– preempt after fixed time interval and place on tail of ready-queue. – always select next process from head of ready-queue

• Each process assigned a time quantum, typically 10-100ms (40ms).
– At quantum expiration process moved to tail of Ready Q

• if n processes in ready queue, time quantum = q, then each process receives 1/n of CPU time in chunks of at most q units.
– No process waits more than (n-1)q time units for CPU.

• Performance depends on size of time quantum

– q large then behaves like FCFS – q small then appears as dedicated processor with speed 1/n actual – called processor sharing – Want q large compared to context switch time – better performance if most processes complete within one time quantum
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• Turnaround time also depends on quantum

Example: RR, Quantum = 20
Process Burst Time P1 53 P2 17 P3 68 P4 24 • The Gantt chart is:
P1 0
-20-

P2

-17-

P3

-20-

P4

-20-

P1

-40-

P3

-40-

P4

-24-

P1

-53-

P3

-60-

P3

-68-

20

37

57

77

97 117

121 134 154 162

• Typically, higher average turnaround than SJF, but better response.
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Small Quantum

Increased Context Switches

From Silberschatz, Galvin and Gagne, “Operating Systems Concepts”, 6th edition, Wiley, 2002.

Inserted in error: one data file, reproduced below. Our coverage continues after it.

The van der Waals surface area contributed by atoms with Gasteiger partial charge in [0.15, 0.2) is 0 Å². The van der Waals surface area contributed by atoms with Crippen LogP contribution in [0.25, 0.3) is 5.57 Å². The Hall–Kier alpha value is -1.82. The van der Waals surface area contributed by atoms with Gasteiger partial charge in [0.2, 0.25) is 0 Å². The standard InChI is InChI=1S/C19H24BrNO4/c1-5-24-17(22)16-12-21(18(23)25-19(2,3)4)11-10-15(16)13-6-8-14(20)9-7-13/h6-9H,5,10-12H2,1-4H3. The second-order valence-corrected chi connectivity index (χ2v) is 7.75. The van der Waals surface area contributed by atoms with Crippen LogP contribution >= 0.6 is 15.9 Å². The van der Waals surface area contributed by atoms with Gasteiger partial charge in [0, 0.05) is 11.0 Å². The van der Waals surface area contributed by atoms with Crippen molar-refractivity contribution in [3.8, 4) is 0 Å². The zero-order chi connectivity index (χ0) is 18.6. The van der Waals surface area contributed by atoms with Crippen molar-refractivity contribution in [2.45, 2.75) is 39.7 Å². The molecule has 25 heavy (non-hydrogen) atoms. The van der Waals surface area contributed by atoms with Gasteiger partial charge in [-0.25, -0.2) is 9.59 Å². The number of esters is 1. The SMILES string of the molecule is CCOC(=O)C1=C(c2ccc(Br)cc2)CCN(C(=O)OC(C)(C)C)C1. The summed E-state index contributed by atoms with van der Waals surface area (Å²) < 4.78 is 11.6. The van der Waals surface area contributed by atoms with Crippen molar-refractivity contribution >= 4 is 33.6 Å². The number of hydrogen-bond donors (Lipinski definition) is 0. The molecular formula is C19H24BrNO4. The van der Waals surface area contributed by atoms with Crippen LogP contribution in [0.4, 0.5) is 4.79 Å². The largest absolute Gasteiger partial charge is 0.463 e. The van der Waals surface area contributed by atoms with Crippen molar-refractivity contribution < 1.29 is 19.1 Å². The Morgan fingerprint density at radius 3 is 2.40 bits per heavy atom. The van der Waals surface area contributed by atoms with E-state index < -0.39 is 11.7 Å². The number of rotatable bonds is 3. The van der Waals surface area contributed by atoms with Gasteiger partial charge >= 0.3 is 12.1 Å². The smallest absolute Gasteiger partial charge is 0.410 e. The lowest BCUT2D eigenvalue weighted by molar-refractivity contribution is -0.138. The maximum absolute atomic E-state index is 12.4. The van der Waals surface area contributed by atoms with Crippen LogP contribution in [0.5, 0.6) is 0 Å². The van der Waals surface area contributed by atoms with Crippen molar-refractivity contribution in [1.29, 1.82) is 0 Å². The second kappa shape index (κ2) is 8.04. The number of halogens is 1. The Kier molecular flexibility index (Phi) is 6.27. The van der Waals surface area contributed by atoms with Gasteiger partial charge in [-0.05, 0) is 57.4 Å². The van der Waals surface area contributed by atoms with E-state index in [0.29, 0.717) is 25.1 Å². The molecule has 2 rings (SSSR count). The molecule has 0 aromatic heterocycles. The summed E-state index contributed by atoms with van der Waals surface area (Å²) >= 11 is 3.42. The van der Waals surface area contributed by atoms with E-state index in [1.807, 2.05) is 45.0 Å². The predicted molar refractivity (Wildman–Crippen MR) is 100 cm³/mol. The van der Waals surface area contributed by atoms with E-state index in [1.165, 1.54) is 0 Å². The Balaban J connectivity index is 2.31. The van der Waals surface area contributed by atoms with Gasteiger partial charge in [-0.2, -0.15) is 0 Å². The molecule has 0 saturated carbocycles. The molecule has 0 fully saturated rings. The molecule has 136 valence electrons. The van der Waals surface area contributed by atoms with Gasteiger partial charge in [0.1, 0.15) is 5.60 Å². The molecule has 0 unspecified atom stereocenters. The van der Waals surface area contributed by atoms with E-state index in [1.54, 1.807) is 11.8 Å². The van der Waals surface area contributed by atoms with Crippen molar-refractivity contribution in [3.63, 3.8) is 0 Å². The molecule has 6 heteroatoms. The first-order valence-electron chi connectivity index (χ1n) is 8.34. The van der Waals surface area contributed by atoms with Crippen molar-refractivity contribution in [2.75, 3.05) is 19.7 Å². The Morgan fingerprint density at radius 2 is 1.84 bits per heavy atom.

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Turnaround Time Versus Quantum

From Silberschatz, Galvin and Gagne, “Operating Systems Concepts”, 6th edition, Wiley, 2002.
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Multilevel Queue
• Ready queue partitioned into separate queues:
– Example: foreground (interactive) and background (batch)

• Each queue has its own scheduling algorithm,
– Example: foreground – RR, background – FCFS

• Scheduling between queues.

– Fixed priority scheduling; Possible starvation. – Time slice:

• Example: 80% to foreground in RR, 20% to background in FCFS

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Multilevel Queue Scheduling

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Multilevel Feedback Queue
• A process can move between the various queues; aging can be implemented this way. • Multilevel-feedback-queue scheduler defined by: